I had to think for a while before I wrote this review. While Battle Apocalypse (aka Chrysalis) bills itself as another entry in the zombie sub-genre, it really doesn’t play out that way, and in the end, that’s one of this movie’s strengths and inversely, one of its greatest weaknesses. This movie wants to be a drama between the main characters, and it is, but it’s the setting that get in its way.
Penelope (Sara Gorsky) and Joshua (Cole Simon) make their way through the broken remnants of civilization 25 years after the apocalypse that has almost destroyed humanity. Carefully picking through the remains of society during the day and hiding from the hordes of ‘the infected’ (this is one of the many new movies in the zombie sub-genre that refer to their main antagonists as anything but ‘zombies’) at night, they search for food, water, and other survivors.
One night, after finding a huge cash of food, they rest in their hiding place. While Joshua cooks, Penelope returns to her reading lessons. While both were born after the fall of humanity, Joshua was taught how the read and write, while the group that Penelope belonged was never able to teach her the same skills. Suddenly they hear a noise and investigating, they come across Abira (Tanya Thai McBride) and another survivor (Nick Cardiff) who has been bitten. He bids her to stay with Penelope and Joshua, and silently tells her not to reveal her secret. While sharing their stores, Abira tells the two about a larger group she belonged to. The group is attempting to take back the city, and since numbers mean a greater chance of survival, they make their way to the groups rendevous site.
However, something’s different. Other then just roaming through the broken remains of the city mindlessly seeking human flesh, ‘the infected’ seem to be pursuing the group. The reason will reveal Abira’s secret, and may spell doom for the small group of survivors.
Battle Apocalypse is what you may term a ‘small’ movie. While it takes place during the ‘large’ context of humanities apocalypse, it’s really about the relationship between the two protagonists and the fears that drive them. Joshua is the hardened survivor who is haunted by the fear he may not be able to protect Penelope, and she, her childlike nature exaggerated by her illiteracy, the fear she may not be able to give Joshua the child she believes he wants above all else. Once Abira enters, with her terror of being left alone, the drama starts to unfold. Joshua is suspicious of the secret she’s hiding, and Penelope fears that Abira will be able to give Joshua what she’s seemingly unable to.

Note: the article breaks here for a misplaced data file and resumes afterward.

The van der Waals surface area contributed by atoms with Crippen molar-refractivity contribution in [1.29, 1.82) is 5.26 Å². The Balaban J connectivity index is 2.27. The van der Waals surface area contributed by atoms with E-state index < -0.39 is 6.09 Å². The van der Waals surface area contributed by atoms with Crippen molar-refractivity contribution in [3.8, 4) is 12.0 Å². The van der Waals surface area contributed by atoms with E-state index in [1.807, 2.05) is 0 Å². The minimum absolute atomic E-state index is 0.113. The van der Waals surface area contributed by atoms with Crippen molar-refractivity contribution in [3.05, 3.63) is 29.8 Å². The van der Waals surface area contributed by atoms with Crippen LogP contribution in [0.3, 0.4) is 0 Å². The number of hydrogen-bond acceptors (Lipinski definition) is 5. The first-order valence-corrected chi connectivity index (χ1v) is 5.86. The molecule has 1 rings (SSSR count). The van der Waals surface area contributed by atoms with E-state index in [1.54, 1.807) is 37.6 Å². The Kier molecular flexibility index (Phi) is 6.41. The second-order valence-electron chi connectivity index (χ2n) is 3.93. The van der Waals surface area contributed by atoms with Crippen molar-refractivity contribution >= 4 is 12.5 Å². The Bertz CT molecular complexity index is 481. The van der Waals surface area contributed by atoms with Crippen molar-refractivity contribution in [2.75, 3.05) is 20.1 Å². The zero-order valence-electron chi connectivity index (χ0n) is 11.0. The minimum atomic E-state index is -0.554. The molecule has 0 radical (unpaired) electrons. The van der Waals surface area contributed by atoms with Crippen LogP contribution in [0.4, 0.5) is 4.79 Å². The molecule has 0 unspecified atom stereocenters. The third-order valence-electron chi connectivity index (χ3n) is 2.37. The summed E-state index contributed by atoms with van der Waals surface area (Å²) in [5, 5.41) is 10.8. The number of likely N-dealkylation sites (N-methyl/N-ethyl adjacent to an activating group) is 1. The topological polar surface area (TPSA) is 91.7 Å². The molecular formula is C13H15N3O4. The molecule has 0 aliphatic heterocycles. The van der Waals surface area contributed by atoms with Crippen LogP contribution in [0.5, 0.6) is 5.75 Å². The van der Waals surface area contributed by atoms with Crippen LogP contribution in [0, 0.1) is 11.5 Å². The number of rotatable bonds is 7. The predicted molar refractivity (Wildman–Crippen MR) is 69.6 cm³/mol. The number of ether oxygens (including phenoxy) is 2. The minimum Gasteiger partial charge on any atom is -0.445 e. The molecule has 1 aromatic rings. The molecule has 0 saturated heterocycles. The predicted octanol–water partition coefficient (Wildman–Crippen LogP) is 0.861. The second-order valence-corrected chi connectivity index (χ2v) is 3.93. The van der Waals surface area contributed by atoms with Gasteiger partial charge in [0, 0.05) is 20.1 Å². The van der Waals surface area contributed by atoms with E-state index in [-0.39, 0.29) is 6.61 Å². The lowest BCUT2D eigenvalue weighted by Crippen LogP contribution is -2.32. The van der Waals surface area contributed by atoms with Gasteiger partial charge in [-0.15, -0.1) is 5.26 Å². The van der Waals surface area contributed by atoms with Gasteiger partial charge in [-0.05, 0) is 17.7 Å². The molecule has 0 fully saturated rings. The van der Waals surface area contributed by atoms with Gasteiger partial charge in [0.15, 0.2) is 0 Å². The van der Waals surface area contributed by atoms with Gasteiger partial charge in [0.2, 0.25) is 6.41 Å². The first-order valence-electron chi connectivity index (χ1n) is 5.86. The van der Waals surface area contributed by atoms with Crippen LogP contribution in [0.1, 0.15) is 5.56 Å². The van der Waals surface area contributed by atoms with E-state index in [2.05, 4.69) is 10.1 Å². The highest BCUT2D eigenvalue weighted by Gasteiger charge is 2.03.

When all is said and done, Battle Apocalypse isn’t a bad movie, though it’s far from great. While it’s well directed and acted, there isn’t the emotional payoff one would expect from a drama nor what you would want from a ‘zombie apocalypse’ feature. In the end both aspects seem forced. The story between the characters is more often shoe-horned to fit the zombie sub-genre, and the over-all setting of the zombie flick seems to be there just to take advantage of the sub-genre’s popularity, almost to the point of it being more of a marketing ploy.
The background is sparse to show the effects of humanities fall, but you can tell that this movie was filmed in an abandoned industrial park, cheated to show movement from one place to another. The voice over says their working their way through the remains of a city, but the ‘city’ is shown from far off and we really never get feeling they’re actually there. Also, while we are led to believe ‘the infected’ are always on the prowl, even during the climax you never get the feeling of over-whelming numbers one would have for the zombies to be the threat they are positioned as.
If you’re looking for the typical zombie flick, this may not be for you. The attacks are perfunctory, and the gore one would expect is the same. The special effects are workman-like; yet nothing one would feel the need to expound over cocktails. It’s the drama that drives this movie, and it’s slow to develop. In the end, Chrysalis fails to give the excitement of the sub-genre and, because there’s too many questions left either unanswered or presented, satisfaction of the drama’s finish. However, if you want to take a look at something that’s desperately trying to expand the boundaries of the zombie flick, this may be worth your time.
WICKED RATING: 5/10
Director(s): John Klein
Writer(s): Ben Kurstin
Stars: Sara Gorsky, Cole Simon, Tanya Thai McBride
Release: February 24, 2015
Studio/ Production Co: Glass City Films
Language: English Length: 140 minutes
Sub-Genre: Drama, Horror, Science Fiction